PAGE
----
The US Army will “temporarily” increase its size by 22,000 soldiers for the next three years, Defense Secretary Robert Gates has announced, on Monday 07/20/2009.

The additional troops are intended to ease the strain of the USA’s deployments in Iraq and Afghanistan, Mr. Gates said. The extra manpower will raise the total number of active US soldiers from 547,000 to 569,000.

Mr. Gates’s defence budget, unveiled in 04/2009, set aside $11bn (£6.7bn) to fund increases in military personnel.

“The army faces a period where its ability to deploy combat brigades at acceptable fill rates is at risk,” Mr. Gates said. “This is a temporary challenge which will peak in the coming year and abate over the course of the next three years.”

Independent Senator Joseph Lieberman, who sits on the Armed Services Committee, has proposed an increase of 30,000 soldiers.

Mr Gates’s budget plans have faced fierce opposition from US lawmakers, who oppose his proposal to cease production of the F-22 fighter jet. The defence secretary argued that the F-22, which was designed in the 1980s, was no longer strategically useful.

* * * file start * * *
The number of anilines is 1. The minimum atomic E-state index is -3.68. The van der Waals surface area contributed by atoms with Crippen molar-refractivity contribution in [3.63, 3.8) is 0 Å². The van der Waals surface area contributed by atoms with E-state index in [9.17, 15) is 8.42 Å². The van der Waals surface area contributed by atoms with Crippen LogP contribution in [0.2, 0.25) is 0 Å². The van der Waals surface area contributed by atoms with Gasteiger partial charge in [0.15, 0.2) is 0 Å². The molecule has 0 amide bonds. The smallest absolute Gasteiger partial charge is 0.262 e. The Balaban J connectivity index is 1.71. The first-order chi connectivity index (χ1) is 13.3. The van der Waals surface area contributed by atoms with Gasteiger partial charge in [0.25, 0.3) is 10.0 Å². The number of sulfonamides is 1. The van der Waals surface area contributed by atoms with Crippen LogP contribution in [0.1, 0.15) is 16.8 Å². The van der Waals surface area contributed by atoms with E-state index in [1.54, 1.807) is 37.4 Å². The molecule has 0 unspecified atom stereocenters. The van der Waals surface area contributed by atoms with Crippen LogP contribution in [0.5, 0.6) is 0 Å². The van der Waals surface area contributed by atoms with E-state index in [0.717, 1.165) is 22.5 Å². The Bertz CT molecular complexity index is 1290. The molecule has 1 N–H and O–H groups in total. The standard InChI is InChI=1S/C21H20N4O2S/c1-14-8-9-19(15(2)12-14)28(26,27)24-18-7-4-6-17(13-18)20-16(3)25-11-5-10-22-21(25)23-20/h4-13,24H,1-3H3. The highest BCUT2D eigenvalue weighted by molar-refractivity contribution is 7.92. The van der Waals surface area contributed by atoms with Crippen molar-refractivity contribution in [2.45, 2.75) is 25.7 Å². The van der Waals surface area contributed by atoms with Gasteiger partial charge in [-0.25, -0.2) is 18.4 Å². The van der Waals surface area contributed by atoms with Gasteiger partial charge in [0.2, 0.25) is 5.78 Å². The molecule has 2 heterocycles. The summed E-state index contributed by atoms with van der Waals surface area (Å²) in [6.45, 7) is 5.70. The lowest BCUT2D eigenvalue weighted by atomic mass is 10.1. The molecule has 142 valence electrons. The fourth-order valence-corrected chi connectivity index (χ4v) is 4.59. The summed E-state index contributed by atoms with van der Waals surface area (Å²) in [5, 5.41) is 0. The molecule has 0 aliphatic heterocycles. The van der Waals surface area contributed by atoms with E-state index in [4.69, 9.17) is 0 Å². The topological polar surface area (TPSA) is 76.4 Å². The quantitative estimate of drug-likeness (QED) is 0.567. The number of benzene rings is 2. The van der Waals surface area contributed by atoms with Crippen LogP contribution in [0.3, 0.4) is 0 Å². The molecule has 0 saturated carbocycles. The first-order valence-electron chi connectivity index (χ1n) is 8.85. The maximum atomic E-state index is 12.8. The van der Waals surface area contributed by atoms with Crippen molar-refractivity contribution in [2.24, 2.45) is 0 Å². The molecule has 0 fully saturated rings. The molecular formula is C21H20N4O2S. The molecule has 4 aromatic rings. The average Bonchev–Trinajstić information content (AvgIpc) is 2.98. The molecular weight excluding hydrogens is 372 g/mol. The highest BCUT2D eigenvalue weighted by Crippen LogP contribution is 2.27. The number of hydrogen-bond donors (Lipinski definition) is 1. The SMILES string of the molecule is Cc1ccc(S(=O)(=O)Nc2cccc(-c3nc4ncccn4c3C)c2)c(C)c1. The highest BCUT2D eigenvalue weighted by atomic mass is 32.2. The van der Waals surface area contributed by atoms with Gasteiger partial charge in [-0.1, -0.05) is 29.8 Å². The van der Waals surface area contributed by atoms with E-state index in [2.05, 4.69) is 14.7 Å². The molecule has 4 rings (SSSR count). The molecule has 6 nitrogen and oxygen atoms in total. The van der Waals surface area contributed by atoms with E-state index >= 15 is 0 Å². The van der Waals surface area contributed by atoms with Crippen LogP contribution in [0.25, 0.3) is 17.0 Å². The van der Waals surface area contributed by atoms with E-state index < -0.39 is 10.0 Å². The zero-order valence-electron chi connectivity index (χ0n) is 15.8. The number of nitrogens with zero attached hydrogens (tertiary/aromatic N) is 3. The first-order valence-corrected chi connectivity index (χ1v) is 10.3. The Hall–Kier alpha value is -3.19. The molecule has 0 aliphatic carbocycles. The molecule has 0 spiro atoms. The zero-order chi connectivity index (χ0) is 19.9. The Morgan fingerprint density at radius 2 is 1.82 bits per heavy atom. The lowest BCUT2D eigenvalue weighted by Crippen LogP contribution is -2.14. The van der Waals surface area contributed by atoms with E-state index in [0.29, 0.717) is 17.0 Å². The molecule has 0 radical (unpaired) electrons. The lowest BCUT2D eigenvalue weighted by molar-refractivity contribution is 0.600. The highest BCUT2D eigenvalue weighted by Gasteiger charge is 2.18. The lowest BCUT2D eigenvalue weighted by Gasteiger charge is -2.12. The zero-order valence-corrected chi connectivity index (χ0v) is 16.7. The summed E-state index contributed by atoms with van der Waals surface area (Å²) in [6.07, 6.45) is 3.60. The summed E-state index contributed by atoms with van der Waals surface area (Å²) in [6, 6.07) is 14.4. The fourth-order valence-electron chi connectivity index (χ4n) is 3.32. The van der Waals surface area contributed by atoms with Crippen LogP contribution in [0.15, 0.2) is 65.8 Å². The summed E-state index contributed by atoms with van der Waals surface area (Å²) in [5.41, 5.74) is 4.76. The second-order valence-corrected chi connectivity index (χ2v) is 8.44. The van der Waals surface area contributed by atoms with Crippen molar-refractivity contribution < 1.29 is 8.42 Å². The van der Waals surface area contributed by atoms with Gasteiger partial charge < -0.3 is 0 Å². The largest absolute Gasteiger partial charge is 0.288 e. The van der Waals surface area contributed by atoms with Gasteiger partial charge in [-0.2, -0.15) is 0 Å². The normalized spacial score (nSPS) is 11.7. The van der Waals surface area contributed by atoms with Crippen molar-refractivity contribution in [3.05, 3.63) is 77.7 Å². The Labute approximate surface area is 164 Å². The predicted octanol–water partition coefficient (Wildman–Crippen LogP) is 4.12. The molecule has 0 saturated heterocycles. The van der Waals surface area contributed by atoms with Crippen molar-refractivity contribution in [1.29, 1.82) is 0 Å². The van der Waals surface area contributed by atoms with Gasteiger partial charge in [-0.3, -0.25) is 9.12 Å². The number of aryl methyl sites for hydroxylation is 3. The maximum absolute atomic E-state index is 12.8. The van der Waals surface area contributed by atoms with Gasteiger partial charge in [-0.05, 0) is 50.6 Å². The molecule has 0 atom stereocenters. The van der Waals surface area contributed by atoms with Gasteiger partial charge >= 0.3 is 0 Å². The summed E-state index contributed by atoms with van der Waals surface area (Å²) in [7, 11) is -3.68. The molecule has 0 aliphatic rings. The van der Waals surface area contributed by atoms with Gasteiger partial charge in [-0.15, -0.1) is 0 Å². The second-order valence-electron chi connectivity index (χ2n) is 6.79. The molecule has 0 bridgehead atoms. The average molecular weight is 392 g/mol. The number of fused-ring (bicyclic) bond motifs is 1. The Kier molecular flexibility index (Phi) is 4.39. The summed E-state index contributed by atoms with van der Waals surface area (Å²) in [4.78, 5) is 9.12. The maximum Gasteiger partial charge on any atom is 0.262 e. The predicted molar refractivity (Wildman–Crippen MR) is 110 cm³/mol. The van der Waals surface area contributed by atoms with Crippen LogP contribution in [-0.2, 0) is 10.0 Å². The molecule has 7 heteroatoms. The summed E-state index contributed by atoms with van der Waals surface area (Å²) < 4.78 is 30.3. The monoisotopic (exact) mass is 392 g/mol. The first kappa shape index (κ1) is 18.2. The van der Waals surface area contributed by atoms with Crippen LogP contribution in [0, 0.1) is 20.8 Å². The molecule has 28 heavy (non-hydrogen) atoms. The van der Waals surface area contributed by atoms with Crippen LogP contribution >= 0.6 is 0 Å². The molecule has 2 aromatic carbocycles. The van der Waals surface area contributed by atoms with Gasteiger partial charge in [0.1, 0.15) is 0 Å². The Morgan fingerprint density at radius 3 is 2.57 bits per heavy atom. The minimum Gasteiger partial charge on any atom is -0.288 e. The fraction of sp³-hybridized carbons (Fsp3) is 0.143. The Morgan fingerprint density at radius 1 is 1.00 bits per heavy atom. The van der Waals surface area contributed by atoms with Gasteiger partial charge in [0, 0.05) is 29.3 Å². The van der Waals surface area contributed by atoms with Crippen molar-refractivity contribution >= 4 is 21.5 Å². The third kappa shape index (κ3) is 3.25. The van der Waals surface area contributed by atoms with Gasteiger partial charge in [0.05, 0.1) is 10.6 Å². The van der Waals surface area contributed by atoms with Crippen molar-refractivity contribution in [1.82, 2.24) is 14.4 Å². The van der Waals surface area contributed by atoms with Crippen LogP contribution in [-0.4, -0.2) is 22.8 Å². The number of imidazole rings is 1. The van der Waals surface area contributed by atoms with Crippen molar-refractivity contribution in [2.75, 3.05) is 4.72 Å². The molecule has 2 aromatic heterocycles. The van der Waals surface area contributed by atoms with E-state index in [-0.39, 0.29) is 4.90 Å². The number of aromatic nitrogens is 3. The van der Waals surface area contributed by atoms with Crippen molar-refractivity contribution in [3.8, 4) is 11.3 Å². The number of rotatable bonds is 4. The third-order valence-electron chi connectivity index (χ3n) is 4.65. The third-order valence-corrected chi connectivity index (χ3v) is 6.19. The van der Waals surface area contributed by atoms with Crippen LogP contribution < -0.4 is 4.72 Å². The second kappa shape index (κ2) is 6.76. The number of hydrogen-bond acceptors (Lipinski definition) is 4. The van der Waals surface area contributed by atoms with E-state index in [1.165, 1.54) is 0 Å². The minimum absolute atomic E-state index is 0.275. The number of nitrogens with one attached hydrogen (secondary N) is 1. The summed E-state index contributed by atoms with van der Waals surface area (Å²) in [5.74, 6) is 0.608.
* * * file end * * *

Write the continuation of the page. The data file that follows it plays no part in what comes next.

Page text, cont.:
At its peek there were 170,000 troops in Iraq, today there are less then 130,000 soldiers in Iraq and the number is supposed to decline even more. The US Army sources are not stretched as they were in the peak of the surge in Iraq two years ago, in mid 2007.

Giving the basic fact that to train these soldiers takes over a year and a lot of means, the additional troops will be available in the battle only in late 2010. Until then it will require trained personnel to train them, the new “temporary” three years program is more a partial remedy to the growing unemployment in USA nowadays then a solution to the surge in Afghanistan.
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